What do Commissioned Law Enforcement Park Rangers do?
The duties of a commissioned National Park Service law enforcement park ranger are as diverse as the 400+ National Park units. In the morning, a park ranger may be busy doing traffic enforcement, the afternoon crime scene investigation or taking part in a search and rescue mission. No two days are ever the same, and every day rangers go to work knowing that they are playing an important part in protecting some of America's greatest and grandest treasures. Duties also vary widely based on the park location. Many parks are located in or near Urban areas like Philadelphia!
What sort of duties will ProRangers complete on their internships?
The exact nature of the duties will in part depend on which park the ProRanger Philadelphia trainee is placed. During the course of the internship the opportunity will exist to work across a park's divisions which may include resource management, administration, maintenance, interpretive programs and of course law enforcement. Wherever an intern is assigned, the internship will provide the participant with an overview of park operations and a taste of working for the National Park Service, as well as an in-depth exposure to being a law enforcement ranger.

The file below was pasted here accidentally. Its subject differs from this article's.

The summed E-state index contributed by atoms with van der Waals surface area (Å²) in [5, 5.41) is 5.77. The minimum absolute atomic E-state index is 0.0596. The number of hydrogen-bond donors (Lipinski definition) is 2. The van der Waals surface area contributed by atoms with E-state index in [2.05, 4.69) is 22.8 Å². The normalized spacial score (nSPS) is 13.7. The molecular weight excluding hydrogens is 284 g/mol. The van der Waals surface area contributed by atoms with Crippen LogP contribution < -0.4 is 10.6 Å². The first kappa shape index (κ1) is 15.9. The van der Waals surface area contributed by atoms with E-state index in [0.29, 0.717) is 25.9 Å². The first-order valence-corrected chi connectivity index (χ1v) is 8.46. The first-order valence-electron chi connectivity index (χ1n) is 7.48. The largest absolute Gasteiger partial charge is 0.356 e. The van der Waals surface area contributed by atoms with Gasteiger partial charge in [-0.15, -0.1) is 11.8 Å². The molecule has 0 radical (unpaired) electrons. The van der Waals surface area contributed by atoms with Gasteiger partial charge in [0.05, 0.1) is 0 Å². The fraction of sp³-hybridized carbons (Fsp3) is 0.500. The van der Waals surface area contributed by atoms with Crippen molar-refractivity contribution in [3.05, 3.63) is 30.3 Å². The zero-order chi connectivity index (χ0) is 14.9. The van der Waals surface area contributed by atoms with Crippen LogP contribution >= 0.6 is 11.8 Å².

Where will I do my summer internship and how will I receive credit?
Student internship placements will be at National Park Service sites and will not be completed for credit. During your first summer internship you will be required to take a 2-credit academic course (PRAN1577) which will be conducted in a distance learning format and will include virtual meetings.
What other commitments should I know about?
The ProRanger Program seeks to provide students with a comprehensive experience to prepare them for their summer internships and for their careers as rangers. Students must commit to additional training which may take place over Winter Break, Spring Break and on weekends. See the calendar for specific dates.
How long are the summer internships?
Summer internships will last 12 weeks.
Where (what parks) will ProRangers be assigned to work?